One question to consider is whether to use authenticated encryption to guard against an attacker being able to modify the file. This is usually the way to go, but if you have something that ensures integrity at a higher level in your setup (signed tags/commits, say), you could afford to skip it.

For authenticated encryption you need to further decide whether you want a single MAC for the whole file (slower, since it needs to be recalculated after every modification) or one per line (which takes even more space).

In practice, I would go with AES for encryption. (Either 128-bit or 256-bit keys – doesn't matter much in practice.)

  1. If you can live with the extra space it requires, the absolute simplest from an implementation standpoint (when you have a library that supports it), is to use AES in GCM mode. You get both encryption and authentication in one, and the only requirement for IVs is uniqueness. Each line will be up to 256 bits longer (when using 128 bits for both IV and auth. tag).

  2. If you have authentication already, I would go with AES CTR. If you know the file will never have more that $2^k$ lines through its lifetime (counting each version of each line) you could store a $k$-bit value per line instead of a full 128-bit IV. You will need to make sure you never reuse a counter value in any case, including different "forks" of the file.

  3. If you need a MAC for the file, you can do the above and append an HMAC.

  • $\begingroup$ That sounds like I should save the IV/nonce along with the line data. Otherwise, how would I get the same value again when I encode the lines a second time? My gut feeling is that creating the IV/nonce from the line content is a bad idea, right? $\endgroup$ Jun 30, 2014 at 13:48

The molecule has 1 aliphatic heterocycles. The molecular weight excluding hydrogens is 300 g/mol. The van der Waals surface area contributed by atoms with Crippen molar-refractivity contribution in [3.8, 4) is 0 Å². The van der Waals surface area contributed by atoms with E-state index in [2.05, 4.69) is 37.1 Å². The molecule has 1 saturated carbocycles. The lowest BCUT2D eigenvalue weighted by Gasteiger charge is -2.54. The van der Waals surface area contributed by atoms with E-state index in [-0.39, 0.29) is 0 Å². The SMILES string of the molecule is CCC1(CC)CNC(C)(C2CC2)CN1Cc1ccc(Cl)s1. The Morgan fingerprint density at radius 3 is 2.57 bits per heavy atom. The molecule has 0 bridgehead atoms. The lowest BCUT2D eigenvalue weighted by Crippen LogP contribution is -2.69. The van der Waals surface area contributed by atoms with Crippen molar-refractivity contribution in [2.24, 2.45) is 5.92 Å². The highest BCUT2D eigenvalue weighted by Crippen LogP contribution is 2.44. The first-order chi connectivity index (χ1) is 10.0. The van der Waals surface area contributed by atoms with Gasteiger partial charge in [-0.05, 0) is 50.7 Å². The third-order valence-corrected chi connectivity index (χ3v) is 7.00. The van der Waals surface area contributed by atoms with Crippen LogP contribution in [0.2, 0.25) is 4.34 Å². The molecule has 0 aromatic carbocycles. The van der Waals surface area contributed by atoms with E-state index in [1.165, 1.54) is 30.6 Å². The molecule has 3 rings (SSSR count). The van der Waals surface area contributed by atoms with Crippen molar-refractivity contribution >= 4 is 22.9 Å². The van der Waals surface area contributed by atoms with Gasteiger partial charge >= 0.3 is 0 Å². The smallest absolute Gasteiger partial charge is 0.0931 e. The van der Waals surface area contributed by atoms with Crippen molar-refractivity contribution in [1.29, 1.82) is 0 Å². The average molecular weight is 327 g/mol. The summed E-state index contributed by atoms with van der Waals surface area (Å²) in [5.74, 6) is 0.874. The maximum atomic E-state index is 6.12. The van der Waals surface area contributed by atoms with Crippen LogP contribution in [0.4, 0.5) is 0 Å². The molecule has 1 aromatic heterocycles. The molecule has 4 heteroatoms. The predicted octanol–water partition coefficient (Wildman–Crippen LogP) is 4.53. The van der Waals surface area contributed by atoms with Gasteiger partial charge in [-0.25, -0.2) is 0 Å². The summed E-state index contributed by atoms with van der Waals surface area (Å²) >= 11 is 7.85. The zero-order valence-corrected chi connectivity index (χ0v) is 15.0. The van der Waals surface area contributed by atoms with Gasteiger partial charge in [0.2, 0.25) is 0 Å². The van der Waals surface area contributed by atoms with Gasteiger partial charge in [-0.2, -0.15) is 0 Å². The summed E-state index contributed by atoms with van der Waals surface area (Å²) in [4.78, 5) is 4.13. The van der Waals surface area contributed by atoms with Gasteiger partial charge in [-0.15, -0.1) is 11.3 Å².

• $\begingroup$ Ah, I just realized you answered the "save IV with line" part in point #1 above. $\endgroup$ Jun 30, 2014 at 13:50
  • $\begingroup$ @AaronDigulla, exactly. You can't really derive it from the line content because you don't know the content before decrypting. (Also because that would lead to collisions on equal lines.) $\endgroup$
    – otus
    Jun 30, 2014 at 13:50
  • $\begingroup$ Thanks. As for the k-bit value in #2 above: Can I use a plain counter for this? Or does it have to be random? $\endgroup$ Jun 30, 2014 at 13:51
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    $\begingroup$ @owlstead: Not everyone visiting this site knows as much about encryption as people who hang around here, so adding links often helps. $\endgroup$ Jul 1, 2014 at 10:17